DetailPage-MSS-KB

Microsoft small business knowledge base

Article ID: 68268 - Last Review: October 26, 2013 - Revision: 3.0

This article was previously published under Q68268
This article has been archived. It is offered "as is" and will no longer be updated.

Summary

You can simulate wildcards with the FOR command for those commands in MS-DOS that do not allow wildcards. The structure of the command is as follows
   for %p in (set) do (command) %p
				
where %p is a variable used by the FOR command, (set) is a set of filenames that command will be applied to, and command is the command to be carried out. For example:
   for %p in (*.txt) do type %p
				
-or-
   for %p in (*.txt) do find "CONFIG" %p
				

More information

You may want to create a batch file for this command because it will be much shorter. However, unlike the command-line version of the FOR command, the batch-file version uses two percent signs (%). The following are two batch-file examples:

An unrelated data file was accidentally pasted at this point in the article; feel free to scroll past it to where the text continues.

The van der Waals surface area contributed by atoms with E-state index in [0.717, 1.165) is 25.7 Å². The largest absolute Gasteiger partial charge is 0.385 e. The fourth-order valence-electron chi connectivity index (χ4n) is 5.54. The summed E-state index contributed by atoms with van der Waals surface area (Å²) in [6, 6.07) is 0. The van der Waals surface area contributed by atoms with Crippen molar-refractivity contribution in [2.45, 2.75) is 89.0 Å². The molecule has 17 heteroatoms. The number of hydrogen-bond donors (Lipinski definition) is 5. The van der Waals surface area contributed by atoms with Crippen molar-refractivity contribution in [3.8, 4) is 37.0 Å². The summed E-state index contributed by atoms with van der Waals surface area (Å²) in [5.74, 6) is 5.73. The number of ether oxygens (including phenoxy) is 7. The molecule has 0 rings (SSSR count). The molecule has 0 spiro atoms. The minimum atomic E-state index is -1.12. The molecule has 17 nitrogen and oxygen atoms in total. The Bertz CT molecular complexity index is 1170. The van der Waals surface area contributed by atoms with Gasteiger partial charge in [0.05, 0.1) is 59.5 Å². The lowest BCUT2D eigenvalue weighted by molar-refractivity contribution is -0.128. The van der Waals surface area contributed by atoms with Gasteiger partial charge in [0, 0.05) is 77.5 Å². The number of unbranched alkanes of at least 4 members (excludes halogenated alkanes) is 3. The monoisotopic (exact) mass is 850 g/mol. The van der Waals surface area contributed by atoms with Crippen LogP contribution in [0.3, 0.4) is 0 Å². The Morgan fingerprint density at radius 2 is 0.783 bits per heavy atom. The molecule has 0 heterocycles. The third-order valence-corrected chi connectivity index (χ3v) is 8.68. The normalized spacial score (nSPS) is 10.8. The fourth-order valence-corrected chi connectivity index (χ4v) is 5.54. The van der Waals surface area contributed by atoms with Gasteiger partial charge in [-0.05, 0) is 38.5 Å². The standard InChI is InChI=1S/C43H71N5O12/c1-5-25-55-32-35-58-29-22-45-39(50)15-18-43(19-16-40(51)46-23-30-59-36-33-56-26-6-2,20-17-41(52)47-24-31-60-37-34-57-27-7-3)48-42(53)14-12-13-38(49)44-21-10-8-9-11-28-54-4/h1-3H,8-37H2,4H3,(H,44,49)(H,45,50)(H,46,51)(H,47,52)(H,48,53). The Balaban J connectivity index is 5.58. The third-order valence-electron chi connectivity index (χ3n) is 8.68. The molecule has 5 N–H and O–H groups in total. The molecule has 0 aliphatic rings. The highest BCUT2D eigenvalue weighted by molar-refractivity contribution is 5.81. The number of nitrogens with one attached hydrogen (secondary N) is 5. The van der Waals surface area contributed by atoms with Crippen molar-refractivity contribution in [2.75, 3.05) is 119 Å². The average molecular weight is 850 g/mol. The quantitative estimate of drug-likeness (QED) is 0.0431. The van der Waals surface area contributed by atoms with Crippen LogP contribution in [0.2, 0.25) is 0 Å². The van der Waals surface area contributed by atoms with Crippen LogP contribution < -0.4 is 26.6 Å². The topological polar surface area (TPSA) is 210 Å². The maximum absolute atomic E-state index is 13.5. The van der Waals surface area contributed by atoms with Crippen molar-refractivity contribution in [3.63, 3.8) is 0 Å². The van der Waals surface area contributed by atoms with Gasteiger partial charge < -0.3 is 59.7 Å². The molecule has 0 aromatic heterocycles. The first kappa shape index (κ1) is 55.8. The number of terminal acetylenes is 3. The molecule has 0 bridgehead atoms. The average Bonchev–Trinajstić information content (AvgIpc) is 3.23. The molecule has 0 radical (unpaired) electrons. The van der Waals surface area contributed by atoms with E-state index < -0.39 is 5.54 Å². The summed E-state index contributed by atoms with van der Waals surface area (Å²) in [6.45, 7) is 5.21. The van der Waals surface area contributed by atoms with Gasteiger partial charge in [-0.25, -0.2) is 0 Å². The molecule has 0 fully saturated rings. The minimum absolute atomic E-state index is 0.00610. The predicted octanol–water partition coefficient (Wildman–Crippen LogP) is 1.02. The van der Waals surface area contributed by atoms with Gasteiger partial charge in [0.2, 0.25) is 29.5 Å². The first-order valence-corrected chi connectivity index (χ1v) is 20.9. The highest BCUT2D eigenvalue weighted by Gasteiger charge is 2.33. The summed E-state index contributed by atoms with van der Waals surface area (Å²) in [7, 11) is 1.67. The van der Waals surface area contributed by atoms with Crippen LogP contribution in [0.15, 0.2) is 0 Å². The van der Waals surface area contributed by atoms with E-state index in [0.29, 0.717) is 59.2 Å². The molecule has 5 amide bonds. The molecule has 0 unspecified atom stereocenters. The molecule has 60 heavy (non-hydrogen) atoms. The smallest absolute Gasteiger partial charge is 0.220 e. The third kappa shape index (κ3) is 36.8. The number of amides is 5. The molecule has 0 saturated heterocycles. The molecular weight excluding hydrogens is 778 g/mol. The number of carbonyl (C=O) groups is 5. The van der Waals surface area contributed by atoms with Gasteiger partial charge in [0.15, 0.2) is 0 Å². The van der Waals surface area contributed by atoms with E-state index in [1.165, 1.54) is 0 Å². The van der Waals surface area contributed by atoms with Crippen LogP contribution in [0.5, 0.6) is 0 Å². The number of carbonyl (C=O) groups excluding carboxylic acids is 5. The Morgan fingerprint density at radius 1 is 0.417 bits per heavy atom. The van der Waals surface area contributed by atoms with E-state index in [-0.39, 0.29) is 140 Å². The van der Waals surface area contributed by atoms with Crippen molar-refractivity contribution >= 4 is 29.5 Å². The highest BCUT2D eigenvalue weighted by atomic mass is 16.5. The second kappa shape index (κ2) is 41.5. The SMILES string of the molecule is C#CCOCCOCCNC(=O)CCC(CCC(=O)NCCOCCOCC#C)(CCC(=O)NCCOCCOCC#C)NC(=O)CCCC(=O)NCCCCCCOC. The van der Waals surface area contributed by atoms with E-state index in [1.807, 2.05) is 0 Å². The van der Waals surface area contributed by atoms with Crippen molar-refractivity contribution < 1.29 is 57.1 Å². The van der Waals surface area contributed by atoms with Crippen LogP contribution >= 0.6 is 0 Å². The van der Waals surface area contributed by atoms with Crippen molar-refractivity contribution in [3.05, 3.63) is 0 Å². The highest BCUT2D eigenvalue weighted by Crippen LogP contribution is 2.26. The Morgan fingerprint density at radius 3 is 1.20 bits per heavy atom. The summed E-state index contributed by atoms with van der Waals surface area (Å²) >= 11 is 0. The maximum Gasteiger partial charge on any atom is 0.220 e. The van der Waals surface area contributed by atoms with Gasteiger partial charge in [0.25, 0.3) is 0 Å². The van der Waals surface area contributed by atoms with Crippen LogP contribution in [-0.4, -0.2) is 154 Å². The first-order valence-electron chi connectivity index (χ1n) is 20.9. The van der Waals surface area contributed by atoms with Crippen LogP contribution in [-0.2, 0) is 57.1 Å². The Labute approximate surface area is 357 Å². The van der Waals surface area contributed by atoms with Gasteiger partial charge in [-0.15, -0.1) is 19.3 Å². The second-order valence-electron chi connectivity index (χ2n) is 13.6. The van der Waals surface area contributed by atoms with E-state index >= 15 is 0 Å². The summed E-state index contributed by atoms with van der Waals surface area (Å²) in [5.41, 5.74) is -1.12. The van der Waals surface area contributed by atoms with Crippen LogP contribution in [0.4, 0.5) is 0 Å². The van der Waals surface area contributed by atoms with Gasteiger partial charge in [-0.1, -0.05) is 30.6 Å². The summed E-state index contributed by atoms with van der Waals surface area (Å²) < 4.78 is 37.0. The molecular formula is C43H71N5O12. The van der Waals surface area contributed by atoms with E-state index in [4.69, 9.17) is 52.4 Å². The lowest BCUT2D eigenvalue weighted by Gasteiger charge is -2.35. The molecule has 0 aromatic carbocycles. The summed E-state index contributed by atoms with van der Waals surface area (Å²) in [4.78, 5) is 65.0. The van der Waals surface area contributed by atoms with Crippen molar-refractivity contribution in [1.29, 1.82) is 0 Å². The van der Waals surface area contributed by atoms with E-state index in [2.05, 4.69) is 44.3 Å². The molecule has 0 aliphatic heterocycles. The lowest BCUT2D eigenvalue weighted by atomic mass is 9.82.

for %%p in (%1) do type %%p
				
-or-
   for %%p in (%1) do find "%2" %%p
				
Using the second batch-file example, the following command typed at the MS-DOS prompt finds every file ending with the .TXT extension that has the string "CONFIG" in it. The quotation marks ("%2") are specific to the FIND command and not necessarily part of the FOR command syntax. If the second example is in a batch file called FF.BAT, to invoking the batch-file command, type:
   ff *.txt CONFIG"
				

Applies to
  • Microsoft MS-DOS 4.0 Standard Edition
  • Microsoft MS-DOS 5.0 Standard Edition
  • Microsoft MS-DOS 6.0 Standard Edition
  • Microsoft MS-DOS 6.2 Standard Edition
  • Microsoft MS-DOS 6.21 Standard Edition
  • Microsoft MS-DOS 6.22 Standard Edition
Keywords: 
kbnosurvey kbarchive KB68268
Share
Additional support options
Ask The Microsoft Small Business Support Community
Contact Microsoft Small Business Support
Find Microsoft Small Business Support Certified Partner
Find a Microsoft Store For In-Person Small Business Support